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Compensation Act 2017

Ana Madigibuli
Saturday, February 10, 2018

NOT being compensated for a loss of a loved one's life through a fatal car accident is a hard thing for any family.

In many ways it brings no justice for the family that has lost a loved one.

After three years since the accident Arvind Singh, 55, still laments the loss of his son Ashneel who was 26 at the time of the accident at Edingburgh Drive as though it just happened yesterday.

And he has every reason to do so as what's worse is there's been no justice or closure to the Singh family's loss.

The family has received no comfort at all and after knocking on several doors they have been told that there is nothing authorities can do to bring justice for their loss.

Ashneel was struck down by a car driven by a South African diplomat.

This case was highlighted by the media back in 2015 and questions raised included the circumstances surrounding diplomatic immunity and whether it should apply at all times.

Police alleged back then that the 59-year-old diplomat was suspected to be under the influence of alcohol and that too was why many questions was raised about the fairness in this case.

The driver was reported to be the first secretary at the South African High Commission in Fiji, Theo Mostert.

He was taken to the Totogo Police Station where he was interviewed and later released.

Police at that time said Mr Mostert could not be remanded in custody because he had diplomatic immunity under the Vienna Convention and the case was a matter between Fiji and South Africa.

Under the Vienna Convention on Diplomatic Relations, to which Fiji is a signatory, a diplomatic agent shall enjoy immunity from the criminal jurisdiction of the receiving State.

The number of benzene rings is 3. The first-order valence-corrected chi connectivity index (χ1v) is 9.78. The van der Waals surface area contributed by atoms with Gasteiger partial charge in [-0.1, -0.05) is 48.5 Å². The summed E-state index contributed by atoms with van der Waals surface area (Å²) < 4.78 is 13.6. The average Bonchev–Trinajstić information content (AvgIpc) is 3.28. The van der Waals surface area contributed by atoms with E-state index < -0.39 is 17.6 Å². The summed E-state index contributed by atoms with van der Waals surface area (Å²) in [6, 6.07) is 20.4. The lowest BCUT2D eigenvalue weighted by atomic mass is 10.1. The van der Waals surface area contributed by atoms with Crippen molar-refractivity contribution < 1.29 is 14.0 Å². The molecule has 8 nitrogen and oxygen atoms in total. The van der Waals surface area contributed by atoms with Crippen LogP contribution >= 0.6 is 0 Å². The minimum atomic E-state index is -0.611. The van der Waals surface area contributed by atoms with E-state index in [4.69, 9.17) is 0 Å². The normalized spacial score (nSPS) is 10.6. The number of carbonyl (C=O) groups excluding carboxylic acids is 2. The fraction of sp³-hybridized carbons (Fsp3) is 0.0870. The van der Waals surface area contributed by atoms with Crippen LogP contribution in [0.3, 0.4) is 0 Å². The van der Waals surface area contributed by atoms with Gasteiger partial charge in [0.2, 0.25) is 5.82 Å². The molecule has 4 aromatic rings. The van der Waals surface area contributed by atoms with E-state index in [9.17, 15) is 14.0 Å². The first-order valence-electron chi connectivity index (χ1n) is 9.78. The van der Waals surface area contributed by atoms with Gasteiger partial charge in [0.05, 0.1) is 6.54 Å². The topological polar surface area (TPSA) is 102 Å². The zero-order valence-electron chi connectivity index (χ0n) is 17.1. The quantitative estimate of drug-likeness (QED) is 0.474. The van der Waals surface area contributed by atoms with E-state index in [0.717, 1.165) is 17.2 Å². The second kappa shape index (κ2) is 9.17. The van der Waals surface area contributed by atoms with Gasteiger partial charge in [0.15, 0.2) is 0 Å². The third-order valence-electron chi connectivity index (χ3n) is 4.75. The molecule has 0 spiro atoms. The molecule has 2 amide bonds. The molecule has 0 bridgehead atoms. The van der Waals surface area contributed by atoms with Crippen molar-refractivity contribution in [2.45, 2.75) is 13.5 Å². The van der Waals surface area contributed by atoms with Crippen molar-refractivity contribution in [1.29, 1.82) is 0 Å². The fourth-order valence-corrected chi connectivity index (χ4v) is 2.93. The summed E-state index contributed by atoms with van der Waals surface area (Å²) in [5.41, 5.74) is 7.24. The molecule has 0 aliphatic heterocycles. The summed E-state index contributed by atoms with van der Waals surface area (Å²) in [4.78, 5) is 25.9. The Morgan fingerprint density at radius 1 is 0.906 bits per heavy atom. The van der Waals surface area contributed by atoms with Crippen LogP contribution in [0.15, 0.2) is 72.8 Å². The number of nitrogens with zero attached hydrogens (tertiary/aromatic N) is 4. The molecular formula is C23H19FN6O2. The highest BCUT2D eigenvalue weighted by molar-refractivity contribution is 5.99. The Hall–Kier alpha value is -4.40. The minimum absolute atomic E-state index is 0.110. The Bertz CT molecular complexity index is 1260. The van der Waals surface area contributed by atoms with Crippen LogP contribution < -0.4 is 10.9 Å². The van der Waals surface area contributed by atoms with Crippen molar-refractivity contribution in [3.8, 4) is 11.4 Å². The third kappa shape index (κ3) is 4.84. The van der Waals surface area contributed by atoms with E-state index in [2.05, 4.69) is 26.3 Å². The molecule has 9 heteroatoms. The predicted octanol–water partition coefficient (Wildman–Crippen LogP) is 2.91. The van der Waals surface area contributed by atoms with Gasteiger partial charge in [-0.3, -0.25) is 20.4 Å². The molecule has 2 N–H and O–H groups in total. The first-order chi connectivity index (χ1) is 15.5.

The convention states the person of a diplomatic agent shall be inviolable, he shall not be liable to any form of arrest or detention and the receiving State shall treat him with due respect and shall take all appropriate steps to prevent any attack on his person, freedom or dignity.

However the immunity from jurisdiction of diplomatic agents and of persons enjoying immunity under Article 37 of the convention may be waived by the sending State- but this waiver must always be clear.

The convention states this waiver must always be expressed.

Rahul Prakash, a cousin of the deceased, said earlier the Singh family were informed of the special privileges of the diplomat but this brought no comfort to them. So the introduction of the new implemented 2017 Accident Compensation Act that would benefit all Fijians with its No Fault Compensation Scheme was like a breath of fresh air to the Singh family.

Not because they will receive any compensation for Ashneel's death but because it meant other accident victim's families would now be compensated under the Act and would not suffer the way they had to.

Mr Singh said the old Compulsory Third Party Policy should have been abolished a long time ago because it didn't cover issues like diplomatic immunity.

"My son died in a car accident and we didn't get compensated under the Third Party Policy because the suspect had diplomatic immunity and he could not be charged leaving no insurance cover," Mr Singh said in a recent interview with this newspaper.

"This was hard for us because not only did we lose my son, we lost hope of getting compensated as no one was charged for his death."

The Singh's never knew of diplomatic immunity until their son Ashneel was involved in this fatal accident.

"It's good to finally see some changes happening where car accident victims will get compensated for injuries and deaths of loved ones, regardless of the situation. especially when it was not their fault."

Accident Compensation Commission Fiji CEO Parvez Akbar said with the new Accident Compensation Act victim's family (in the case of death) or the victim (in case of injury) would apply.

This means that all road accident victims would be compensated.

In other words the Singh's would have been compensated if the act was in place when Ashneel died.

"The Accident Compensation scheme applies to all victims of motor vehicle accidents, regardless of their resident/non-resident status," Mr Akbar said.